• Use the Python programming language to write code capable of performing important scientific tasks including spectral data fitting (including simultaneous fits of multiple datasets), solving quantum mechanical equations and graphical visualization of the results.
Indicative reading list

P. W. Atkins & J. de Paula, Physical Chemistry
D. C. Harris & M. D. Bertolucci, Symmetry and Spectroscopy: An introduction to Vibrational and Electronic Spectroscopy
A. Vincent, Molecular Symmetry and Group Theory
R. Turton, The Physics of Solids
P.A. Cox, The Electronic Structure and Chemistry of Solids
H. Ibach & H. Lüth, Solid-State Physics: An Introduction to Principles of Materials Science
P. Atkins & R. Friedman, Molecular Quantum Mechanics
J. Singleton, Band Theory and Electronic Properties of Solids

Research element

e.g. essay, dissertation, individual or group research, research skills activity, etc.

Subject specific skills

Numeracy
Problem solving
Critical thinking
Organisation and time management
Information literacy and research skills
Digital skills and literacy

Transferable skills

Numeracy
Problem solving
Critical thinking
Organisation and time management
Information literacy and research skills
Digital skills and literacy

Study time

Type Required
Lectures 32 sessions of 1 hour (21%)
Other activity 12 hours (8%)
Private study 106 hours (71%)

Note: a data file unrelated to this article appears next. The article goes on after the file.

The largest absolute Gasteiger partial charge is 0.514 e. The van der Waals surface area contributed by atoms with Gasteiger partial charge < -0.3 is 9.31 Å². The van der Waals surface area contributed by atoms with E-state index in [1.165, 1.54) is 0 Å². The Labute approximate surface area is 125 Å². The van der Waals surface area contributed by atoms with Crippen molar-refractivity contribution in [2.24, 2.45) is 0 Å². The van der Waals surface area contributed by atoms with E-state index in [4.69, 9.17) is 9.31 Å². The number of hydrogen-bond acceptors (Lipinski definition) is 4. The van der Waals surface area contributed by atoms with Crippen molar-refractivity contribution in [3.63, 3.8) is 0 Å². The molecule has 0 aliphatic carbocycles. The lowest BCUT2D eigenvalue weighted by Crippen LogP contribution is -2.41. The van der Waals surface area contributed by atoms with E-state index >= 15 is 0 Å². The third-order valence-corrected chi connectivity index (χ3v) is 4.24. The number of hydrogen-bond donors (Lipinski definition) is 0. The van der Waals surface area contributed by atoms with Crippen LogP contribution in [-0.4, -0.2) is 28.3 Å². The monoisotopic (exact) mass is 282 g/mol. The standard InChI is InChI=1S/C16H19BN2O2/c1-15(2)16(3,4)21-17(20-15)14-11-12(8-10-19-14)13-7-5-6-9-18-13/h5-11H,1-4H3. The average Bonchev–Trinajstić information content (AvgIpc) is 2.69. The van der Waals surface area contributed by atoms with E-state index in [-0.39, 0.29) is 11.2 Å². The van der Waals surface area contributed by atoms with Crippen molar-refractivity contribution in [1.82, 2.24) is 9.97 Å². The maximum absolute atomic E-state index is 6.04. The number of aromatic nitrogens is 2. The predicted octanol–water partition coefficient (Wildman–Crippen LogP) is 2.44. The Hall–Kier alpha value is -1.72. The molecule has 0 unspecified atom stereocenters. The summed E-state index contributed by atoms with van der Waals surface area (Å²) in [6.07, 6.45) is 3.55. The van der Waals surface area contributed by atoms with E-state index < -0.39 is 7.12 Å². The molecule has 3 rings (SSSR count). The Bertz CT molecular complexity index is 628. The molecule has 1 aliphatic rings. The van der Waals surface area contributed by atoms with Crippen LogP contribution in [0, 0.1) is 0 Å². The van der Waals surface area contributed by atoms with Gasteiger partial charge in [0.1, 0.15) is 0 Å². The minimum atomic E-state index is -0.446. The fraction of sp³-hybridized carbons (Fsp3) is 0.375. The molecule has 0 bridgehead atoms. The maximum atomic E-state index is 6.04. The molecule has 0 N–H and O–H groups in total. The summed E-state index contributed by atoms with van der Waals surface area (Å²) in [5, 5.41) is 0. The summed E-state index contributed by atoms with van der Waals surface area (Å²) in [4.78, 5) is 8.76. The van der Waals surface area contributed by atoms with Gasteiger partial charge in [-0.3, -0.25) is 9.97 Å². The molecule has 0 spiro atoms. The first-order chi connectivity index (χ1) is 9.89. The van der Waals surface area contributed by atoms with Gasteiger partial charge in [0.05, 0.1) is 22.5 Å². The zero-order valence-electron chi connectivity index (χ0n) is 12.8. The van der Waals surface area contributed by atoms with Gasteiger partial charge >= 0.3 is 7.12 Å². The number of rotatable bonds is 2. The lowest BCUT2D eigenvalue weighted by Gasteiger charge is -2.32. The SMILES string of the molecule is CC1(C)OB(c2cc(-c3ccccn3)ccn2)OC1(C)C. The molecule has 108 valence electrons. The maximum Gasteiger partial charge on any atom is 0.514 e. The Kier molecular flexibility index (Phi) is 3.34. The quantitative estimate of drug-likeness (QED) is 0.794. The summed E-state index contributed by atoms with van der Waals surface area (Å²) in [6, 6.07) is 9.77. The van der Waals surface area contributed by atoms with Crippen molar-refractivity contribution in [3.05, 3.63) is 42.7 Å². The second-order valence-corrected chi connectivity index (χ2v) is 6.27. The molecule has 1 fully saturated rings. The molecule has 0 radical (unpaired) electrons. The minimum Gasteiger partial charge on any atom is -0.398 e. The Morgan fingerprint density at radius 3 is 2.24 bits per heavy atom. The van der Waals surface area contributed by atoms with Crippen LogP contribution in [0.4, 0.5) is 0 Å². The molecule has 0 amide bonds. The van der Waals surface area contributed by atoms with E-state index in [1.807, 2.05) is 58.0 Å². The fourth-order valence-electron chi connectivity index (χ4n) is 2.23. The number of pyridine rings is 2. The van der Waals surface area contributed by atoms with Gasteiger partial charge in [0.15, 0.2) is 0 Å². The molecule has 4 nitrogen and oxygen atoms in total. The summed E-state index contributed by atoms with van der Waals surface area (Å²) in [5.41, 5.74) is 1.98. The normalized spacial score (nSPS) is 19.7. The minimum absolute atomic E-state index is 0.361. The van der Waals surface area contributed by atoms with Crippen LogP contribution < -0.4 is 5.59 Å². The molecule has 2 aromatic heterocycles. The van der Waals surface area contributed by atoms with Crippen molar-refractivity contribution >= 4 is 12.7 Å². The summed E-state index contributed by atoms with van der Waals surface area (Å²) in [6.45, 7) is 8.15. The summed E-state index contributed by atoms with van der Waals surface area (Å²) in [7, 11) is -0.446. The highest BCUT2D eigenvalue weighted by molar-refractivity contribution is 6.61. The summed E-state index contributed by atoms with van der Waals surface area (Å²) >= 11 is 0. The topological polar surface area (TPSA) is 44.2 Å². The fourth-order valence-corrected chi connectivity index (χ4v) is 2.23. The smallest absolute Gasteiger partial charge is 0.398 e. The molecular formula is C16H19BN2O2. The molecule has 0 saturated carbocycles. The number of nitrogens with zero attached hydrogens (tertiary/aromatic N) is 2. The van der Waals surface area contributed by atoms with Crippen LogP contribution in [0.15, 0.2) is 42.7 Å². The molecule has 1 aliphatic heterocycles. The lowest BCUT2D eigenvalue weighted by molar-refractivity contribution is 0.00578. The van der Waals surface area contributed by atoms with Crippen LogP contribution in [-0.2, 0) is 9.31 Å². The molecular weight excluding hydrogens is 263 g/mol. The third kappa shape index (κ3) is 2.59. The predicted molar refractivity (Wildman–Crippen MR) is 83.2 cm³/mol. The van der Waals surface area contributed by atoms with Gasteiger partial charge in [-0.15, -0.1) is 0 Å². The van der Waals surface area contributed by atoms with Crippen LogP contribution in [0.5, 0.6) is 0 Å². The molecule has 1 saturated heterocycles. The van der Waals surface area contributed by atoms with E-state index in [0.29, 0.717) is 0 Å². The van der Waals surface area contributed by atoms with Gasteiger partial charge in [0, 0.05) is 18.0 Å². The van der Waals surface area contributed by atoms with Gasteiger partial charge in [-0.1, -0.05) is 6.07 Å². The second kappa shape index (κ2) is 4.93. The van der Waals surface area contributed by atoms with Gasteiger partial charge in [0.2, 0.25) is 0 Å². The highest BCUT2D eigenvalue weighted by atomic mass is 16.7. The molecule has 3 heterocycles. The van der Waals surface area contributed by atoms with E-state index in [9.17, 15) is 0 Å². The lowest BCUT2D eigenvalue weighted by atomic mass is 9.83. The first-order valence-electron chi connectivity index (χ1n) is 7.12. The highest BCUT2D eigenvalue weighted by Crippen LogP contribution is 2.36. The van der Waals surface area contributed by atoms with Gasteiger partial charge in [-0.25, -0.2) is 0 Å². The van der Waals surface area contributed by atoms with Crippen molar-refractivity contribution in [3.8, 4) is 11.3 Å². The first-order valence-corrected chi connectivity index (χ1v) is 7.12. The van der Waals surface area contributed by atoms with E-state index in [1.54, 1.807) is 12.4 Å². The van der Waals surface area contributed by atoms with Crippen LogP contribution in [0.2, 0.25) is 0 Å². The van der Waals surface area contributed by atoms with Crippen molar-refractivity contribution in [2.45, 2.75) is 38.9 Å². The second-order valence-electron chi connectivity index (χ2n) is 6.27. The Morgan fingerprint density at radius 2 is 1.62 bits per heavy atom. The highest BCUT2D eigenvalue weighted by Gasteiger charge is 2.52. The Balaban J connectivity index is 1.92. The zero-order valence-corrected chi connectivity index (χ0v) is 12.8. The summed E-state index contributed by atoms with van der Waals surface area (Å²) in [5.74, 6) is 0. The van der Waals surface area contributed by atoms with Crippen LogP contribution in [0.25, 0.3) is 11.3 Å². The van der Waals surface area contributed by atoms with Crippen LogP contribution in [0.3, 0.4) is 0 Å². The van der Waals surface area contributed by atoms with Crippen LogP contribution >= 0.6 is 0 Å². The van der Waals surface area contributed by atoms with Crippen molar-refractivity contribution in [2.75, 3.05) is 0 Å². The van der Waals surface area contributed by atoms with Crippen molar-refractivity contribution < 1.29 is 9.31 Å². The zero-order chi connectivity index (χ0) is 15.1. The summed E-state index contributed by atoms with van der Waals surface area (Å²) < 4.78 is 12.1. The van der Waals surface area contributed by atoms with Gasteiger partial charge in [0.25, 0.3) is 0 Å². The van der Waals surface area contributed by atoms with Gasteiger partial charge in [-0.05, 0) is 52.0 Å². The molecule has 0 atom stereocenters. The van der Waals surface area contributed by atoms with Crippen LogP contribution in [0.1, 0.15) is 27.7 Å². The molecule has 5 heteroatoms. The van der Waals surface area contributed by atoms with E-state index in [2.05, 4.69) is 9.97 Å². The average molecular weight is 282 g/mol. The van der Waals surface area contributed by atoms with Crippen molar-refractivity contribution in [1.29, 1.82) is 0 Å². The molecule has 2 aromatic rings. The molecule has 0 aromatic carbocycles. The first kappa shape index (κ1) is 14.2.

Total 150 hours
Private study description

N/A

Other activity description

Chemical Bonding in Molecules and Solids (RJM) 
-1 Vevox seminar (whole class) 
-3 Q&A sessions (whole class) 
-2 Pen & Paper exercise workshops (medium size, 20-25 students per group) 
-2-3 Homework exercises in each lecture handout with the option of receiving feedback when handing in homework 
-Moodle/Teams Forum 
-1 revision session in Term 3 

Electrons in Solids and Materials (GCo) 
-2 Vevox Seminars (whole class). 
-3 Q&A sessions (whole class). 
-2 Pen&Paper Exercise Workshop (medium size groups, 5). Students to sign up for a session and attendance monitored to ensure good attendance.  
-10 Online quizzes. 
-8 exercises with detailed model answers and video recordings of pen&paper solving. 
-Question Forum. 
-1 Q&A revision sessions (whole class). 
-1 Revision Exercise Workshop (whole class). 
 
Symmetry and Group Theory (VS) 
-1 Vevox Seminar (entire cohort). 
-2 Q&A sessions (entire cohort). 
-8 Online self-tests. 

  • 20 Questions embedded within lectures. 
    2 workshop repeated 5 times (group size 25). 
    1 Q&A revision sessions (entire cohort). 
    5 office hours starting from week 6 of term 2. 
     
    Electronic Spectroscopy & Photochemistry (DM)